The ratings continue to reflect Dana's weak consolidated credit protection measures relative to its peers, including high leverage, moderate interest coverage, and a low return on total assets. Meaningful and sustainable improvement still needs to be achieved through realization of the anticipated benefits from the restructuring program that is nearing completion, in combination with the addition of more value-added contracts, divestiture of poorly performing and non-core assets, and increased productivity. Dana must remain highly focused on new business generation with a broader base of customers, as the company's revenue growth has notably lagged the industry over the past couple of years. In order to drive organic growth in terms of both sales and margins, and simultaneously maintain a competitive advantage which drives incremental new business awards from a broader base of both Big 3 and transplant/foreign vehicle programs, Dana must emphasize investment in technology-driven product development. The long three-to-five-year lead times associated with new OEM programs makes near-term progress on these fronts highly critical.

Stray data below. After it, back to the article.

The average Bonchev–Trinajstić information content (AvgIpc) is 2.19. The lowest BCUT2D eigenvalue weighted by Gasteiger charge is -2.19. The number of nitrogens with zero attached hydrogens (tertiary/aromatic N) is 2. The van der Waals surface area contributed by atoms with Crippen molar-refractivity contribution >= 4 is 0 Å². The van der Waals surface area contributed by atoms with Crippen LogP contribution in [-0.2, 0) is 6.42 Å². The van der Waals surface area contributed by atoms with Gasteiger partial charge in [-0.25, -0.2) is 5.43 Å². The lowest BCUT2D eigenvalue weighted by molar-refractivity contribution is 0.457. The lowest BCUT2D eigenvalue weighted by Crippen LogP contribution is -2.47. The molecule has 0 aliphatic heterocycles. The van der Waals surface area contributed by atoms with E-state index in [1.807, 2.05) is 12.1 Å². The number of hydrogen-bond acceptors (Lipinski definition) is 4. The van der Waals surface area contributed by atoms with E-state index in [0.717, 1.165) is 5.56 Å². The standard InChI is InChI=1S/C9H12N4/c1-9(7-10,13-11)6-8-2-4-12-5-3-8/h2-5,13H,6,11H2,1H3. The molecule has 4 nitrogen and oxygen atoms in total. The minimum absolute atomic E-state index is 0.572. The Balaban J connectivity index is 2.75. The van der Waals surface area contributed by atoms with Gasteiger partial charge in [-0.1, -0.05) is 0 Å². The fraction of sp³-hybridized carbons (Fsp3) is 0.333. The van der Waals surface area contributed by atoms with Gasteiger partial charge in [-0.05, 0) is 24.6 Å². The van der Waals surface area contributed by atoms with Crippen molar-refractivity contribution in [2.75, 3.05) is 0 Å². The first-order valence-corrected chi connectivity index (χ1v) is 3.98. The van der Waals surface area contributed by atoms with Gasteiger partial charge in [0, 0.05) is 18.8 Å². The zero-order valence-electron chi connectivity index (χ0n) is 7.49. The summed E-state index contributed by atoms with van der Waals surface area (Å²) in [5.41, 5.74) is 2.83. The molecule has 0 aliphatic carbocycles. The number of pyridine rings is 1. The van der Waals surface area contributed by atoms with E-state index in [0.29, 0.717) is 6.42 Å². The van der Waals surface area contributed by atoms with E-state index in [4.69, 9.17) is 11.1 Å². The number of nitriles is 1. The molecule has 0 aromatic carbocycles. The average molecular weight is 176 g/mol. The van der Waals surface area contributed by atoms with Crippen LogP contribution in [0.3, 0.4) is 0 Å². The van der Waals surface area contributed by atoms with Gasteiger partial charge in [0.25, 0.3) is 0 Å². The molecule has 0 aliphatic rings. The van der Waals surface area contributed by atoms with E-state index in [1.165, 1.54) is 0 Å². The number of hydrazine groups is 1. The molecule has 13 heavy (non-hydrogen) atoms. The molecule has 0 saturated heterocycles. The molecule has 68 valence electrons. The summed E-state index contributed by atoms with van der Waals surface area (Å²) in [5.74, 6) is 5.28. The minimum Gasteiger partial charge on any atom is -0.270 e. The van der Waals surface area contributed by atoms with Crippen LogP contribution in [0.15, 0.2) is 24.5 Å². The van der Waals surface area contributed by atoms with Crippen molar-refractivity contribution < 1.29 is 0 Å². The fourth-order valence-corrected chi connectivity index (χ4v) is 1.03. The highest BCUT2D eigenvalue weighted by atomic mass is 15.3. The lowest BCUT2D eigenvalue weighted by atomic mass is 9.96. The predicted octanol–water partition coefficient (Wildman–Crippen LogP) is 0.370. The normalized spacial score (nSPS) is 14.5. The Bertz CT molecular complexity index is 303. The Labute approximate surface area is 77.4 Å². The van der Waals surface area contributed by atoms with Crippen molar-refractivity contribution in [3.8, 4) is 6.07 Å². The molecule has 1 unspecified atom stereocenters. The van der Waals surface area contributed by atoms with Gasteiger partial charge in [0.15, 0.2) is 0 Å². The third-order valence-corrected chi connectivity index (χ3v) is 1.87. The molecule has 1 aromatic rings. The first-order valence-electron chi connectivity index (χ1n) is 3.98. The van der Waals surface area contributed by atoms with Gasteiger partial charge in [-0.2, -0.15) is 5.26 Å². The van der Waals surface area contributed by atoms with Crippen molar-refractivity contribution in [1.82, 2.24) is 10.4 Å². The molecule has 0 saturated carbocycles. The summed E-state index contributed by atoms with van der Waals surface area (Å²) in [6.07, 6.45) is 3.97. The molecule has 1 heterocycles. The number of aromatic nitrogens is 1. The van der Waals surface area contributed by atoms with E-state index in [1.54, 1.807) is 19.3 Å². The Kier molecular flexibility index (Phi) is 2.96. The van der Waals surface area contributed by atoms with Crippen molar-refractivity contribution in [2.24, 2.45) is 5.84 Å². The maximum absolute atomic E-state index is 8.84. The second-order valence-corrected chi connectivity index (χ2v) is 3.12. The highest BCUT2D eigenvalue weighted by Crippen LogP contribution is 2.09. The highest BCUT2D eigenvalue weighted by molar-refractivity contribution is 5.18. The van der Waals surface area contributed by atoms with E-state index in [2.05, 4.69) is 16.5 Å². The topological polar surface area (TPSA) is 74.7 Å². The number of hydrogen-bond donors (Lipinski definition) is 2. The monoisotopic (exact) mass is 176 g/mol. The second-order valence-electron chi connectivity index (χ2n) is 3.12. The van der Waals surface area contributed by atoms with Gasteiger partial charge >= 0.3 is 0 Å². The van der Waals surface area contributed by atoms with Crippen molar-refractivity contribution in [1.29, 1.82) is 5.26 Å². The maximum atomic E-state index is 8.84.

In the event that cash flow generation and shareholder value do not improve in accordance with management guidance, the company may face greater challenges with regard to producing adequate returns and shareholder value. While Dana is taking various strategic measures to enhance its stock price, including increasing the dividend to $.06/share or $7.5 million each quarter (up from $.01/share), it is essential that the company demonstrate that its core business operations are being effectively managed by the company's management team. The ARM tender offer was costly to Dana both in terms of dollars spent and time invested by senior management to defend the company. Dana is currently operating with an acting chief executive officer, following the untimely passing of its former CEO during September 2003. Now that the ARM tender offer has been withdrawn, Dana is in an improved position to finalize its search for a new chief executive officer and renew its focus on strengthening the company.